Japanese research institutions, CGIAR focus on reducing nitrification in agriculture

Researchers form a new consortium to improve soil health and water quality, and decrease greenhouse gas emissions through biological nitrification inhibition.

Global nitrogen fertilizer consumption has increased more than 10-fold since 1960s, but food grain production has only tripled in the same time period. 

Globally, about 150 million tons of nitrogen fertilizer is applied to fields, but only 30% of it contributes directly to increasing crop yields. The remaining 70% of nitrogen often causes negative environmental consequences, including nitrous oxide (greenhouse gas) emissions and groundwater pollution from leaching. That 70% – representing an extra 105 million tons of nitogen fertilizer – also causes US$ 90 billion in economic losses annually.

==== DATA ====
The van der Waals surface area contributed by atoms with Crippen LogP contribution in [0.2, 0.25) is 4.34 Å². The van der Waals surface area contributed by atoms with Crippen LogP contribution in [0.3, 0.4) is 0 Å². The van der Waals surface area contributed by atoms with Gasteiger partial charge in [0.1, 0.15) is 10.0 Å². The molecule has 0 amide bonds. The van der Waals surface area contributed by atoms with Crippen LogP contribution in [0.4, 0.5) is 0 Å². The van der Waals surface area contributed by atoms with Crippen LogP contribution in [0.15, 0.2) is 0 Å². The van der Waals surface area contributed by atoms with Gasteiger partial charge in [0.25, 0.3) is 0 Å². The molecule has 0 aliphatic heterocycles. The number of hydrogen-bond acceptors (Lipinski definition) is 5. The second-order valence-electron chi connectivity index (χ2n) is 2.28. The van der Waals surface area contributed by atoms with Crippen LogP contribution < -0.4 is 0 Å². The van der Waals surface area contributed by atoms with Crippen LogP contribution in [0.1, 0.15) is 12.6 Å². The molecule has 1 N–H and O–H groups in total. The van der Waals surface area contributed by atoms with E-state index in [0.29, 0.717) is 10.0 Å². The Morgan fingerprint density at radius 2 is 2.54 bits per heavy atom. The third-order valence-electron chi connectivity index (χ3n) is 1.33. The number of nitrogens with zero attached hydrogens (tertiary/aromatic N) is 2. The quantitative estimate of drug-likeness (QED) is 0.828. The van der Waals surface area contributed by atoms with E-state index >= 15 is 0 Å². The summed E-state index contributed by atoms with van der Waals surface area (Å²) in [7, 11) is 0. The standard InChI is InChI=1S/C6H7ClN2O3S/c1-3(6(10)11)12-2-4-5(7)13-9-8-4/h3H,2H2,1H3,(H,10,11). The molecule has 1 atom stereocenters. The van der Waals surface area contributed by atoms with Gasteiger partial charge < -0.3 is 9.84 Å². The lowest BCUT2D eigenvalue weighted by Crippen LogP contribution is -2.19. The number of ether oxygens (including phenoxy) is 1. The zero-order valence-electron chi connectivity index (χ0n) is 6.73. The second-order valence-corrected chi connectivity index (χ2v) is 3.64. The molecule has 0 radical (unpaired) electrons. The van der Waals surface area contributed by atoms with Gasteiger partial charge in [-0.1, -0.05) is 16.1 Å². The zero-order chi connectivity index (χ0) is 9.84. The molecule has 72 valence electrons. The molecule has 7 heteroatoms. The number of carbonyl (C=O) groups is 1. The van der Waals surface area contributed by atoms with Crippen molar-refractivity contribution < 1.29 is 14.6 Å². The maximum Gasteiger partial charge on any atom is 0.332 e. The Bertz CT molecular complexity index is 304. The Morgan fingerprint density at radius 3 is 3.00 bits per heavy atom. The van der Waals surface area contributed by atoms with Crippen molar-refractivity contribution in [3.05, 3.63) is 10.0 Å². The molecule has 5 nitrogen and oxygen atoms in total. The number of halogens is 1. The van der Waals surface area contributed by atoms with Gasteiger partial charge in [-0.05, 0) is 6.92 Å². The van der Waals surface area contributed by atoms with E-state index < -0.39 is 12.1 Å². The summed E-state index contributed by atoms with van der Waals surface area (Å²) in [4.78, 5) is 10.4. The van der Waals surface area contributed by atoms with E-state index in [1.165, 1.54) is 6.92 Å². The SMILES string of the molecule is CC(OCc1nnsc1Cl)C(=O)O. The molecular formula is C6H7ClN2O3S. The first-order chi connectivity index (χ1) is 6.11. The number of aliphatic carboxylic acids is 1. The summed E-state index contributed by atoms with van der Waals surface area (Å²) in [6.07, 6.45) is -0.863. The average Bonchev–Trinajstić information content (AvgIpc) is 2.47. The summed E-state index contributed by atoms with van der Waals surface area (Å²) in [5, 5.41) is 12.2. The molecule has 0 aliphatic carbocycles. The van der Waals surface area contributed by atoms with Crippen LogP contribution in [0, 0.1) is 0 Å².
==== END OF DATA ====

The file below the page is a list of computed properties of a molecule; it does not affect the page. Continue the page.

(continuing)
If increasing nitrogen fertilizer use continues along the same trajectory, nitrogen applications will double by 2050 and will cause nitrous oxide emissions to quadruple from agriculture.

Need to decrease nitrification

Accelerated soil nitrification is the fundamental cause of diminishing returns from nitrogen fertilization in modern production systems and largely responsible for nitrogen pollution of the environment. Reduced nitrification is essential to improve nitrogen-use efficiency in agricultural systems, reduce nitrous oxide emissions, and improve water quality without compromising on crop yields.

Tools to help farmers more accurately gauge the need for nitrogen – and other – fertilizers are becoming more widely available. For example, Nutrient Expert® for maize and wheat, is available throughout India, and Nutrient Manager for rice are both widely available to researchers and farmers alike. 

Decreased nitrification also happens naturally. Biological nitrification inhibition (BNI) is the ability of certain plants to suppress nitrifying activity by releasing nitrification inhibitors from root systems. This phenomenon has been observed in tropical grasses (Brachiaria spp.), food crops (sorghum) and wheat-wild relatives (Leymus spp). As part of a comprehensive approach incorporating genetic and agronomic management solutions, BNI-technology can reduce nitrogen losses, facilitate nitrogen retention and improve soil-health in next-generation climate-smart production systems.